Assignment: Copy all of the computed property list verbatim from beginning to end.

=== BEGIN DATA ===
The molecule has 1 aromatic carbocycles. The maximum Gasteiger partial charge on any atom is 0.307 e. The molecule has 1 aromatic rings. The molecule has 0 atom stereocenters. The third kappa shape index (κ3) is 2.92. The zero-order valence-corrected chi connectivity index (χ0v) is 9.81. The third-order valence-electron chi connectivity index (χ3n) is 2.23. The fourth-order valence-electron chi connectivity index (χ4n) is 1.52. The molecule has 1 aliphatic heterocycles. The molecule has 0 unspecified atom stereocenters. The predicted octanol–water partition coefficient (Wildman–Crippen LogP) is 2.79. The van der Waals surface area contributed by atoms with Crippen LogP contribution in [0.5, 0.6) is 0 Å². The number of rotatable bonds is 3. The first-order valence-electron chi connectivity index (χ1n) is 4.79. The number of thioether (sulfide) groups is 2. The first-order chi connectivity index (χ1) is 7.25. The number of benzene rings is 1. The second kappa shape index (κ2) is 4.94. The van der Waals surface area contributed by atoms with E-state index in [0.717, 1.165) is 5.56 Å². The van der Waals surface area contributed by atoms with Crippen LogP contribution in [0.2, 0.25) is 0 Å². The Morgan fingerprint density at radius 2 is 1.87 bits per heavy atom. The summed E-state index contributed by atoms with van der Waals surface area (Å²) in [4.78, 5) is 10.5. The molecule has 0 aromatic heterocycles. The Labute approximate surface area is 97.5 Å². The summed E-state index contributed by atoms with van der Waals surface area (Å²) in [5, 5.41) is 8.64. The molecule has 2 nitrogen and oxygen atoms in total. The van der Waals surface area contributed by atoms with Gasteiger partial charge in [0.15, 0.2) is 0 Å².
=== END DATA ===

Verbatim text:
The molecule has 1 aromatic carbocycles. The maximum Gasteiger partial charge on any atom is 0.307 e. The molecule has 1 aromatic rings. The molecule has 0 atom stereocenters. The third kappa shape index (κ3) is 2.92. The zero-order valence-corrected chi connectivity index (χ0v) is 9.81. The third-order valence-electron chi connectivity index (χ3n) is 2.23. The fourth-order valence-electron chi connectivity index (χ4n) is 1.52. The molecule has 1 aliphatic heterocycles. The molecule has 0 unspecified atom stereocenters. The predicted octanol–water partition coefficient (Wildman–Crippen LogP) is 2.79. The van der Waals surface area contributed by atoms with Crippen LogP contribution in [0.5, 0.6) is 0 Å². The number of rotatable bonds is 3. The first-order valence-electron chi connectivity index (χ1n) is 4.79. The number of thioether (sulfide) groups is 2. The first-order chi connectivity index (χ1) is 7.25. The number of benzene rings is 1. The second kappa shape index (κ2) is 4.94. The van der Waals surface area contributed by atoms with E-state index in [0.717, 1.165) is 5.56 Å². The van der Waals surface area contributed by atoms with Crippen LogP contribution in [0.2, 0.25) is 0 Å². The Morgan fingerprint density at radius 2 is 1.87 bits per heavy atom. The summed E-state index contributed by atoms with van der Waals surface area (Å²) in [4.78, 5) is 10.5. The molecule has 0 aromatic heterocycles. The Labute approximate surface area is 97.5 Å². The summed E-state index contributed by atoms with van der Waals surface area (Å²) in [5, 5.41) is 8.64. The molecule has 2 nitrogen and oxygen atoms in total. The van der Waals surface area contributed by atoms with Gasteiger partial charge in [0.15, 0.2) is 0 Å².